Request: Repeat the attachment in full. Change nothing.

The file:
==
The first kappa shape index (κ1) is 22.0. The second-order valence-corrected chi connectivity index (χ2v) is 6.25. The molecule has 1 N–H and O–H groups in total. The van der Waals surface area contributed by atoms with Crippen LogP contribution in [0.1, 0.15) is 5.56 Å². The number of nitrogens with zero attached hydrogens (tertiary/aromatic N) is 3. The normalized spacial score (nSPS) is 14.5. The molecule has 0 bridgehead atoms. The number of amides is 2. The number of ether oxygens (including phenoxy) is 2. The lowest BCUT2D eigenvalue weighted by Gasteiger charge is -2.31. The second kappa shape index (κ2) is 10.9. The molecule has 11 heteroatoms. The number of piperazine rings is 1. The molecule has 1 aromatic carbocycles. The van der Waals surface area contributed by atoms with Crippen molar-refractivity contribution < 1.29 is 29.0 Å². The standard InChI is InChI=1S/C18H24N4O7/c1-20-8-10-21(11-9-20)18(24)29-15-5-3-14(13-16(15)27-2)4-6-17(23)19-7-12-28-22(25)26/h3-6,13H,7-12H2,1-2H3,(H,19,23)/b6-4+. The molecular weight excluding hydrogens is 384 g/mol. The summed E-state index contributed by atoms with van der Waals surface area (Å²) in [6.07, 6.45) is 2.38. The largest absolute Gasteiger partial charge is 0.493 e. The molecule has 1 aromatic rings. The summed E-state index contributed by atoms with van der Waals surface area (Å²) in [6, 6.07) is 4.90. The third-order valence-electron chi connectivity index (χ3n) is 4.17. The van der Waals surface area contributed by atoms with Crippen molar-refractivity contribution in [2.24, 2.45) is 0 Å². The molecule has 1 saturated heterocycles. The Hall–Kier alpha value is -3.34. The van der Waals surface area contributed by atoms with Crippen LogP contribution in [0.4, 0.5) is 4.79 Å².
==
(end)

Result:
The first kappa shape index (κ1) is 22.0. The second-order valence-corrected chi connectivity index (χ2v) is 6.25. The molecule has 1 N–H and O–H groups in total. The van der Waals surface area contributed by atoms with Crippen LogP contribution in [0.1, 0.15) is 5.56 Å². The number of nitrogens with zero attached hydrogens (tertiary/aromatic N) is 3. The normalized spacial score (nSPS) is 14.5. The molecule has 0 bridgehead atoms. The number of amides is 2. The number of ether oxygens (including phenoxy) is 2. The lowest BCUT2D eigenvalue weighted by Gasteiger charge is -2.31. The second kappa shape index (κ2) is 10.9. The molecule has 11 heteroatoms. The number of piperazine rings is 1. The molecule has 1 aromatic carbocycles. The van der Waals surface area contributed by atoms with Crippen molar-refractivity contribution < 1.29 is 29.0 Å². The standard InChI is InChI=1S/C18H24N4O7/c1-20-8-10-21(11-9-20)18(24)29-15-5-3-14(13-16(15)27-2)4-6-17(23)19-7-12-28-22(25)26/h3-6,13H,7-12H2,1-2H3,(H,19,23)/b6-4+. The molecular weight excluding hydrogens is 384 g/mol. The summed E-state index contributed by atoms with van der Waals surface area (Å²) in [6.07, 6.45) is 2.38. The largest absolute Gasteiger partial charge is 0.493 e. The molecule has 1 aromatic rings. The summed E-state index contributed by atoms with van der Waals surface area (Å²) in [6, 6.07) is 4.90. The third-order valence-electron chi connectivity index (χ3n) is 4.17. The van der Waals surface area contributed by atoms with Crippen molar-refractivity contribution in [2.24, 2.45) is 0 Å². The molecule has 1 saturated heterocycles. The Hall–Kier alpha value is -3.34. The van der Waals surface area contributed by atoms with Crippen LogP contribution in [0.4, 0.5) is 4.79 Å².